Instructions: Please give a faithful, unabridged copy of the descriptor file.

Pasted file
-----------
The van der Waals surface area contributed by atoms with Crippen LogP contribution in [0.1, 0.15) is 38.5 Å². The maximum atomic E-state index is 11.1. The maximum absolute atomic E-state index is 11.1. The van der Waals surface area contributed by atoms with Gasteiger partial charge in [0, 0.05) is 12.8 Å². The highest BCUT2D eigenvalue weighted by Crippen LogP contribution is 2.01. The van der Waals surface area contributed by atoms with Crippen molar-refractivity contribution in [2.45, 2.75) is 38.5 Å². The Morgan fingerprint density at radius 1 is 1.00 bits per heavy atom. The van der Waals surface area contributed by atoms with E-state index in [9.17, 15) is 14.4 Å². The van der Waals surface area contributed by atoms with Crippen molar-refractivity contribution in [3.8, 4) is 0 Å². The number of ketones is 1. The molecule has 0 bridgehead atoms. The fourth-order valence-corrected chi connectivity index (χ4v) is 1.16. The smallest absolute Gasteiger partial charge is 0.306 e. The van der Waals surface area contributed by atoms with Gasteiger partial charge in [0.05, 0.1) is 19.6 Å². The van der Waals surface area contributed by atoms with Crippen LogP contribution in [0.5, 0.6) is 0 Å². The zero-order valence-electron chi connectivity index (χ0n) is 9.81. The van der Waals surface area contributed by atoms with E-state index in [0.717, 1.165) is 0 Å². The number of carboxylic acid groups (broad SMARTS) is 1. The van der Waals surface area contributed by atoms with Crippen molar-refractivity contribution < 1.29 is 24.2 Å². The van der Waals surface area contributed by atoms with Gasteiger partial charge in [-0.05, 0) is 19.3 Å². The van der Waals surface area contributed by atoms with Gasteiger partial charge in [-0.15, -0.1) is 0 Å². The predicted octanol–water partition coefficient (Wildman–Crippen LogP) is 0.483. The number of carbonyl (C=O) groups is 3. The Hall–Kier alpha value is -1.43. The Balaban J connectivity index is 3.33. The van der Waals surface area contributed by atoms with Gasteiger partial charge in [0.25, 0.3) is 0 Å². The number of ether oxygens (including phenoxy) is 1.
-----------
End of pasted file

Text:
The van der Waals surface area contributed by atoms with Crippen LogP contribution in [0.1, 0.15) is 38.5 Å². The maximum atomic E-state index is 11.1. The maximum absolute atomic E-state index is 11.1. The van der Waals surface area contributed by atoms with Gasteiger partial charge in [0, 0.05) is 12.8 Å². The highest BCUT2D eigenvalue weighted by Crippen LogP contribution is 2.01. The van der Waals surface area contributed by atoms with Crippen molar-refractivity contribution in [2.45, 2.75) is 38.5 Å². The Morgan fingerprint density at radius 1 is 1.00 bits per heavy atom. The van der Waals surface area contributed by atoms with E-state index in [9.17, 15) is 14.4 Å². The van der Waals surface area contributed by atoms with Crippen molar-refractivity contribution in [3.8, 4) is 0 Å². The number of ketones is 1. The molecule has 0 bridgehead atoms. The fourth-order valence-corrected chi connectivity index (χ4v) is 1.16. The smallest absolute Gasteiger partial charge is 0.306 e. The van der Waals surface area contributed by atoms with Gasteiger partial charge in [0.05, 0.1) is 19.6 Å². The van der Waals surface area contributed by atoms with Crippen LogP contribution in [0.5, 0.6) is 0 Å². The zero-order valence-electron chi connectivity index (χ0n) is 9.81. The van der Waals surface area contributed by atoms with E-state index in [0.717, 1.165) is 0 Å². The number of carboxylic acid groups (broad SMARTS) is 1. The van der Waals surface area contributed by atoms with Crippen molar-refractivity contribution < 1.29 is 24.2 Å². The van der Waals surface area contributed by atoms with Gasteiger partial charge in [-0.05, 0) is 19.3 Å². The van der Waals surface area contributed by atoms with Gasteiger partial charge in [-0.15, -0.1) is 0 Å². The predicted octanol–water partition coefficient (Wildman–Crippen LogP) is 0.483. The number of carbonyl (C=O) groups is 3. The Hall–Kier alpha value is -1.43. The Balaban J connectivity index is 3.33. The van der Waals surface area contributed by atoms with Gasteiger partial charge in [0.25, 0.3) is 0 Å². The number of ether oxygens (including phenoxy) is 1.